Patrol Leadership tips
Jump to navigation Jump to search
Here are some tips for being a Patrol Leader. Feel free to add your own tips to the list.
Tips for Patrol Leaders
- When giving orders:
- Avoid giving orders you are unable to enforce in some way.
- Avoid unnecessary orders.
- Be polite when giving orders, don't shout them, be calm.
- Avoid vague orders or too many i.e. do this and that and this and that and on and on.... Order, Counter-order and DIS-order is the result.
- Example is a good order. If you want the pots cleaned, start cleaning one yourself, then ask so and so to help you, then take other pots, clean the table and so on, eventually you'll have everyone working with and for you.
- Keep your word. Don't make promises you cannot keep.
- Be Fair to All. A good leader shows no favourites. Do not allow friendships to keep you from being fair to all members of your patrol. Find out who likes to do what, and assign duties to patrol members by what they like to do best.
- Be a Good Communicator. You do not need a loud voice to be a good leader, but you must be willing to step out in front with an effective 'Let's go for it!' A good leader knows how to get and give information so that everyone understands what is going on. No-one can read your mind.
- Be Flexible. Not everything goes as planned. Be prepared to shift to 'Plan B' when 'Plan A' doesn't work.
- Be Organised. The time you spend planning will be repaid many times over. Take notes; keep records.
- Delegate. Some leaders assume that a job will not get done if they don't do it themselves. Wrong! Most people like to be challenged with a new task. Get your patrol to try things they have never done before. Do not try to do everything yourself. Sharing jobs and fun is a much more rewarding way.
- Set an Example. The most important thing you can do is 'Lead by Example'. Whatever you do, your patrol members are likely to do the same. A cheerful attitude can keep everyone's spirits up. "Laugh, and the world laughs with you…."
- Be Consistent. Nothing is more confusing to a young Scout than a leader who stands on their feet one day, and on their head the next. If your patrol knows what to expect from you, they will be more likely to respond positively to your leadership.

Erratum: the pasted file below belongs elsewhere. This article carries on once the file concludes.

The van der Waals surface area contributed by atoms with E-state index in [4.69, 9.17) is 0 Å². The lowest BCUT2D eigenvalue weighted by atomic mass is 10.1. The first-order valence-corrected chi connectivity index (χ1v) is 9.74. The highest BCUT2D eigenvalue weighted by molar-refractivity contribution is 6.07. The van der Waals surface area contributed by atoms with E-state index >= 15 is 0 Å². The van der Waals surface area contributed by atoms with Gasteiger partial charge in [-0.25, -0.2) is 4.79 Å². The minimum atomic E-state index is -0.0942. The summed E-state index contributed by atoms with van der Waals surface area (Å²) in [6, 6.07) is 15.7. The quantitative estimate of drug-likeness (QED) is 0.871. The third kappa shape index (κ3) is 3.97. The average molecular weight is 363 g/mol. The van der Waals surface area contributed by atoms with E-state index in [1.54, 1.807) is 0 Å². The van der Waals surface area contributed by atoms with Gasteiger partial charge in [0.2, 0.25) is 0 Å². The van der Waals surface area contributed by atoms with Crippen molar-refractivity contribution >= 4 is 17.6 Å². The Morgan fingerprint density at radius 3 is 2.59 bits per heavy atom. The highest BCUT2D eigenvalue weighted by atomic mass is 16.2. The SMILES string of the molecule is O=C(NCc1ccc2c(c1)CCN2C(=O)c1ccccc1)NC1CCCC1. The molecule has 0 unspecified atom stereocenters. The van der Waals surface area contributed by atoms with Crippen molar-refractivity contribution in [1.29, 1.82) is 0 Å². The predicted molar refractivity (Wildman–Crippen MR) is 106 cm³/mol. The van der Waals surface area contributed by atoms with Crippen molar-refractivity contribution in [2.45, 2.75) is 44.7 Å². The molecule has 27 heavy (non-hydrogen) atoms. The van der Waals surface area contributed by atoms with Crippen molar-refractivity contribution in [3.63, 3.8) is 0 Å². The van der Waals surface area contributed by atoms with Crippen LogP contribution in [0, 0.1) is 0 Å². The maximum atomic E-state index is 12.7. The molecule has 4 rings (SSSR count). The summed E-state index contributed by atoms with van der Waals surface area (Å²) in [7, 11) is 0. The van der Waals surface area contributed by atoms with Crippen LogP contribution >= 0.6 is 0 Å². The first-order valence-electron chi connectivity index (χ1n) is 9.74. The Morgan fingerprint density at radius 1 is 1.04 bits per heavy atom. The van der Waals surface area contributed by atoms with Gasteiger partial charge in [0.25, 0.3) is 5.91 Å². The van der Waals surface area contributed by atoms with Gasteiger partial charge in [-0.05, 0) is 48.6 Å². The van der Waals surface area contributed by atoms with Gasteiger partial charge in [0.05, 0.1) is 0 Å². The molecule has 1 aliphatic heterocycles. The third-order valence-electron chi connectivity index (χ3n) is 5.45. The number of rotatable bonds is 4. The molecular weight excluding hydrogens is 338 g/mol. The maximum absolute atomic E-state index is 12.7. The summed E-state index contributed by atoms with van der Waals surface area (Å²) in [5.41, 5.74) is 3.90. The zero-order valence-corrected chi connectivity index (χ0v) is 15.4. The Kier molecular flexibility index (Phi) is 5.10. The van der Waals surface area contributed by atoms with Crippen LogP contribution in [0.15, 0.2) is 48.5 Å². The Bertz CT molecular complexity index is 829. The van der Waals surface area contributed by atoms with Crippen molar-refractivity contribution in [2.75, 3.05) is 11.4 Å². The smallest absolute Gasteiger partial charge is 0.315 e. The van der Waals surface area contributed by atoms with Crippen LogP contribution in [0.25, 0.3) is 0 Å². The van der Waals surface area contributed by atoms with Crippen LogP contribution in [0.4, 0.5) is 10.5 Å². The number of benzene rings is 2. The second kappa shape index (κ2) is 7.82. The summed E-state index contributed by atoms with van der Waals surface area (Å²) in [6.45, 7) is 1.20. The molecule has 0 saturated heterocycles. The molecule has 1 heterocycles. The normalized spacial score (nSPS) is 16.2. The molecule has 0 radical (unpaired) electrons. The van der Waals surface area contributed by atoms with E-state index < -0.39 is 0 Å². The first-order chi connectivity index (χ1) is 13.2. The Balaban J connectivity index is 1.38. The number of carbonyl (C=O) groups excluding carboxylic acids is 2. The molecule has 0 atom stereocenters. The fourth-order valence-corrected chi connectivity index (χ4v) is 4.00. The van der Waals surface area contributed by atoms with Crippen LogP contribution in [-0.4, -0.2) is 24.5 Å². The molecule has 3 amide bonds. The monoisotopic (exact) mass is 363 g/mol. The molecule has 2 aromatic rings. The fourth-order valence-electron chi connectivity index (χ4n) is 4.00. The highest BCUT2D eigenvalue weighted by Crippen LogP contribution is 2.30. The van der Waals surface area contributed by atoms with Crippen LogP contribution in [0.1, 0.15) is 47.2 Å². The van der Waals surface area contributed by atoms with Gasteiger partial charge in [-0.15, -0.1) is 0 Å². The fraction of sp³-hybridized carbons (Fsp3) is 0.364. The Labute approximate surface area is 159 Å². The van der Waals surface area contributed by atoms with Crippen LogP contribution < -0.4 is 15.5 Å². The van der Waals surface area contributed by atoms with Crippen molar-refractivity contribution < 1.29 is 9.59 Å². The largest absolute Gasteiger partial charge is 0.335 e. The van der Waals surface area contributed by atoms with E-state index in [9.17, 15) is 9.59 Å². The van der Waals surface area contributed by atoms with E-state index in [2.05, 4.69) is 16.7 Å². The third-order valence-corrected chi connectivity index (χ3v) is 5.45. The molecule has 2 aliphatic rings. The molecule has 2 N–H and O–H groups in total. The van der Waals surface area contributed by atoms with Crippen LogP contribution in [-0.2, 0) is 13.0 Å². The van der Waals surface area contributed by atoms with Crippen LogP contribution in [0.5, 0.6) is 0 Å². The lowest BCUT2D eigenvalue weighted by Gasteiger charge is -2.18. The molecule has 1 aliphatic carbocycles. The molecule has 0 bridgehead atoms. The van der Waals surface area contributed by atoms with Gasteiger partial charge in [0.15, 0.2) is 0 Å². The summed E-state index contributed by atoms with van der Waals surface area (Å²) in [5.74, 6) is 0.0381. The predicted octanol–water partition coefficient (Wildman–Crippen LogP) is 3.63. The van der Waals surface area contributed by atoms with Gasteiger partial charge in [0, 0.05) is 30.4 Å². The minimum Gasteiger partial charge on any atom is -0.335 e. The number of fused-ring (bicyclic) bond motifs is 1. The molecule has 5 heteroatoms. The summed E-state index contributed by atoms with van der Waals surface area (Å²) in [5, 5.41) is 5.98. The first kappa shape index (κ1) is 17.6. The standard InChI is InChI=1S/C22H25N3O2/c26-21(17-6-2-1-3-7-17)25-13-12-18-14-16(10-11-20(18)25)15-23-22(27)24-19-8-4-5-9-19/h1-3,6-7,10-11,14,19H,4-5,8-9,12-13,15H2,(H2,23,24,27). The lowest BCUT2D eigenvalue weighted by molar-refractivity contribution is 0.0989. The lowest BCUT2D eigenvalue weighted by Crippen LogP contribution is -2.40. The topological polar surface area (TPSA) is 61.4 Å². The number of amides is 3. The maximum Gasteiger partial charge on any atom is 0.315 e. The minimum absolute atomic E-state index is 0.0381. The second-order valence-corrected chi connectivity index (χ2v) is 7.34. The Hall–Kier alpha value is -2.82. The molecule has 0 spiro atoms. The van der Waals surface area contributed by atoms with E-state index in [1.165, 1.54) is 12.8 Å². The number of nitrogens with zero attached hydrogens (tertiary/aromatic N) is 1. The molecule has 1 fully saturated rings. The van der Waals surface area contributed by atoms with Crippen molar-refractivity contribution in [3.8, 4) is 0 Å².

- Give Praise. The best way to get credit is to give it away. Often a "Nice job" remark is all the praise necessary to make a Scout feel they are contribution to the efforts of the patrol.
- Ask for Help. Never be embarrassed to ask for help. You have many resources at your disposal. When confronted with a situation you don't know how to handle, ask someone with more experience for some advice and guidance. They too will learn much from you.
- PL's bag of tricks - a short yarn or metaphor on being a good leader.
Getting the best out of other people
Learning from those who have experienced success in leadership, here follows a list of tips on how to go about winning people over to your side.
- Be patient with people and be kind to them. Never underestimate the power of caring and kindness; our fourth part of the Scout Law tells us this if nothing else.
- Try the Scout slogan of doing a Good Turn to your people every day - and remember that the best kind of Good Turn is one where no-one else knows you are doing it.
- If someone makes a mistake or does something bad, don't criticise them as a person. The best way to be sure your fellow does no make the same mistake again is to make them feel good about themself.
- Always keep your word, your promise and be honest - A Scout's Honour is to be trusted. Your Patrol members will forgive you almost everything except dishonesty.
- Think good, and say good, of other people, and expect good from them, and in most cases that good will follow.
- Good communication means listening - really listening to the other fellow's point of view, and not always being so keen to make sure he hears you.
- Praise and thank people whenever you can - as long as you are sincere.
- Remember the Law of the Jungle from Kipling's Jungle Book: "When you fight with a wolf of the Pack, fight them alone and afar; lest others take part in the quarrel, and the pack be diminished by war".
- Be willing to help your fellow Patrol members always. Sometimes this might mean letting them know they have done something wrong - don't shy from that, as long as it is done kindly.
- Have fun with your Patrol members - laugh, take time off for just being friends together.
Things to avoid as a Patrol Leader
- Don't make fun of other Scouts, as this destroys their spirit.
- Don't criticise someone who has made a mistake if they honestly tried their best.
- Don't expect others to do things that you can't or won't do (rather lead by example).
- Don't do everything yourself. A good leader delegates tasks to those who are capable. By delegating, you are giving your patrol members a sense of responsibility which helps develop them and leads to a good Patrol spirit.
- Don't be so 'high and mighty' that you can't join in with your Patrol. If you form a senior Scout clique during Scout meetings, you are letting your Patrol down.
- Don't get power crazy.
How you know your team is NOT working
- Individual attendance is spotty or inconsistent.
- Meetings are irregularly held and sometimes consist of extended periods of games or goofing off interspersed with something resembling a meeting.
- There's no youth in charge, but perhaps a single individual who tries to rally the group into doing something constructive.
- The adults are frequently telling the youth what to do, or are disciplining youth who are out of line.
- Teams are organized haphazardly, by age group, or without consideration to a mix of senior and junior members.
- The older youth are inadequately prepared to train the younger members, or have not attended any junior leader training in more than a couple of years.